"This is totally unfair to the program," said Rebecca Clark, who coaches the junior varsity team. "Does basketball supply their own refs? Do they pull boys off the floor or girls off the floor and say, 'Here's a whistle, go ref your game?' I don't think so."

In a phone interview after the meeting, Smith said the lack of referees was a problem for all Southeast Alaska teams, including Ketchikan.

"I was in communication with (volleyball coach Naomi Michelson) and we did have trouble finding referees for those games," Smith told the Ketchikan Daily News. "We did the best we could and I think it came together pretty well. There is only so much you can do when you ask the community and there aren't a lot of volleyball referees in Ketchikan. We did the best we could that day."

Clark suggested the Sept. 3 officiating issues were Smith's fault.

"I just feel like this isn't the only incident where this is going on," Clark said. "… Either the coordinator needs some help or we need a new coordinator. I don't know what else to say."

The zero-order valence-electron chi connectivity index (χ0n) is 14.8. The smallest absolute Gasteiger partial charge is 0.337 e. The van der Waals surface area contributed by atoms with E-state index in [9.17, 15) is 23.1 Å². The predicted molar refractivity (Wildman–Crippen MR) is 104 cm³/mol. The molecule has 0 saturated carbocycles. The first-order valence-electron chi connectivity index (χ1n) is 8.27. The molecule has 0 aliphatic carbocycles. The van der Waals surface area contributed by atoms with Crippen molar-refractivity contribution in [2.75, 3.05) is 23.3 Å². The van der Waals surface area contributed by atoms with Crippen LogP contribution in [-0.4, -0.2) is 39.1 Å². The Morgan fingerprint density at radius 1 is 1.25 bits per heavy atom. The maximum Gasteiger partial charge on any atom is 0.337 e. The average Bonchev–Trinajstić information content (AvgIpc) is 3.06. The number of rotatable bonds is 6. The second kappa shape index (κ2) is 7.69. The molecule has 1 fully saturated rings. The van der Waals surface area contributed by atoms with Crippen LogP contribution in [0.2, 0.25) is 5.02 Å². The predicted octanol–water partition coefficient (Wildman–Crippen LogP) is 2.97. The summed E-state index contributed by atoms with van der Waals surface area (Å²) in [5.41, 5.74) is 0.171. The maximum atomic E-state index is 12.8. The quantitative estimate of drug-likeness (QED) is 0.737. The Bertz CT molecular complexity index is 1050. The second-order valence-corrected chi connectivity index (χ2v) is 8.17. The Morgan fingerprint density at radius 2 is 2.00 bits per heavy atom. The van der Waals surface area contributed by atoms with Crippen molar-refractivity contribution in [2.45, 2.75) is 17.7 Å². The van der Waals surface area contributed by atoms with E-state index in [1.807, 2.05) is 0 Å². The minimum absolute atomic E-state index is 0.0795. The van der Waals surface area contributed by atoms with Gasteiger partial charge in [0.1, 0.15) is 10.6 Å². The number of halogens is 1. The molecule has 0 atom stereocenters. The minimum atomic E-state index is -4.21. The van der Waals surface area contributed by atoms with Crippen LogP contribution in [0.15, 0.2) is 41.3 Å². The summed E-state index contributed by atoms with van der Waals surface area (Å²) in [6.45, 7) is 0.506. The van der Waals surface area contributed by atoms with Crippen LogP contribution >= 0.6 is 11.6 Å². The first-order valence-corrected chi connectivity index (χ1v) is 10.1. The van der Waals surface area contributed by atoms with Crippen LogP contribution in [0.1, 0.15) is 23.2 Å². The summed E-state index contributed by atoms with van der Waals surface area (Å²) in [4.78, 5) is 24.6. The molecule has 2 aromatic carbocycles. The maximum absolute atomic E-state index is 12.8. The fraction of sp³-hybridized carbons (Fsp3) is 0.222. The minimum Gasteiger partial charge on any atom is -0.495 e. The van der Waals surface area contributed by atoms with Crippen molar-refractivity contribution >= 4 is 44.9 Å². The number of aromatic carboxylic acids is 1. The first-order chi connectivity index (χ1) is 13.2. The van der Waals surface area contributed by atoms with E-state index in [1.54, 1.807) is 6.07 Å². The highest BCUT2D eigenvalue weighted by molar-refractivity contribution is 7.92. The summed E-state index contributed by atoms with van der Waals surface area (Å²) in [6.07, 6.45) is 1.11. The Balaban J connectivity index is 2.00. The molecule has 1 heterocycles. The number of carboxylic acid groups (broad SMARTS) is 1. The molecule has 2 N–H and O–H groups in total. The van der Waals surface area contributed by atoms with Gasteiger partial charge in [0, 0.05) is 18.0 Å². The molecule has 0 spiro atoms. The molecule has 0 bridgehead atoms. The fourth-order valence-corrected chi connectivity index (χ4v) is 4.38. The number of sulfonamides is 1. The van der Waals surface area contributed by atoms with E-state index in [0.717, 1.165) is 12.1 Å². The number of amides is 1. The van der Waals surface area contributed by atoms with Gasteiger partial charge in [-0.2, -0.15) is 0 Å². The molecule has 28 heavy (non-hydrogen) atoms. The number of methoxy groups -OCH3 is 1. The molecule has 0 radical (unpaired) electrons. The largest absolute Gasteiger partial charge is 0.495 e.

In an interview with the Daily News and during the board meeting, Ketchikan High School Principal Bob Marshall defended Smith.

"I'm a little concerned too about their dragging our activities director through the mud — I just want to be on the record for that," Marshall told the board. "I think there's lots of things that we as public faces unfortunately get judged for without real understanding of what goes along with that particular job or that job description."

Marshall and Boyle said they would examine the evidence offered by the group.

Sports Editor Joe Sturzl contributed to this report. Contact Nick Bowman at nbowman@ketchikandailynews.com.

This article originally appeared in the Ketchikan Daily News and is republished here with permission.